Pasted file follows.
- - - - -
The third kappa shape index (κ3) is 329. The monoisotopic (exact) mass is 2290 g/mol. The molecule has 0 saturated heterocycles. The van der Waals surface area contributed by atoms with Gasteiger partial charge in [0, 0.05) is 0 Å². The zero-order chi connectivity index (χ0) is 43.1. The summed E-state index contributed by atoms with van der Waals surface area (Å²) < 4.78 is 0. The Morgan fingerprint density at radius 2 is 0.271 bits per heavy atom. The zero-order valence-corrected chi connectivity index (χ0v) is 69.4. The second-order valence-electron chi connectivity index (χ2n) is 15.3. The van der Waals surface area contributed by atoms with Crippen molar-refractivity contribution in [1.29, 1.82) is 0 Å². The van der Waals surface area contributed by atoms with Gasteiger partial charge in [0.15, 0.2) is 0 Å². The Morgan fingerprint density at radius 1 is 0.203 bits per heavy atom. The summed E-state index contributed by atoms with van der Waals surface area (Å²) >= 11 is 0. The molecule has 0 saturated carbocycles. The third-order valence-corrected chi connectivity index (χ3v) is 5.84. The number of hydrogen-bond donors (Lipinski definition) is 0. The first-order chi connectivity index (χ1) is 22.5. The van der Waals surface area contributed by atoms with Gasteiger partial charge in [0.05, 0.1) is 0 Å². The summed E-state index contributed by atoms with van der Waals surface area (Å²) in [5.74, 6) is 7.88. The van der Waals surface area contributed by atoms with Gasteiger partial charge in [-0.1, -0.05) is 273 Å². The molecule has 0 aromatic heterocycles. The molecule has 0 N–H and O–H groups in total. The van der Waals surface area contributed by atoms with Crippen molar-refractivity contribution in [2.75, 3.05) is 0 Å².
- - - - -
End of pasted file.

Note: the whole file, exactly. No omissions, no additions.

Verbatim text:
The third kappa shape index (κ3) is 329. The monoisotopic (exact) mass is 2290 g/mol. The molecule has 0 saturated heterocycles. The van der Waals surface area contributed by atoms with Gasteiger partial charge in [0, 0.05) is 0 Å². The zero-order chi connectivity index (χ0) is 43.1. The summed E-state index contributed by atoms with van der Waals surface area (Å²) < 4.78 is 0. The Morgan fingerprint density at radius 2 is 0.271 bits per heavy atom. The zero-order valence-corrected chi connectivity index (χ0v) is 69.4. The second-order valence-electron chi connectivity index (χ2n) is 15.3. The van der Waals surface area contributed by atoms with Crippen molar-refractivity contribution in [1.29, 1.82) is 0 Å². The van der Waals surface area contributed by atoms with Gasteiger partial charge in [0.15, 0.2) is 0 Å². The Morgan fingerprint density at radius 1 is 0.203 bits per heavy atom. The summed E-state index contributed by atoms with van der Waals surface area (Å²) >= 11 is 0. The molecule has 0 saturated carbocycles. The third-order valence-corrected chi connectivity index (χ3v) is 5.84. The number of hydrogen-bond donors (Lipinski definition) is 0. The first-order chi connectivity index (χ1) is 22.5. The van der Waals surface area contributed by atoms with Gasteiger partial charge in [0.05, 0.1) is 0 Å². The summed E-state index contributed by atoms with van der Waals surface area (Å²) in [5.74, 6) is 7.88. The van der Waals surface area contributed by atoms with Gasteiger partial charge in [-0.1, -0.05) is 273 Å². The molecule has 0 aromatic heterocycles. The molecule has 0 N–H and O–H groups in total. The van der Waals surface area contributed by atoms with Crippen molar-refractivity contribution in [2.75, 3.05) is 0 Å².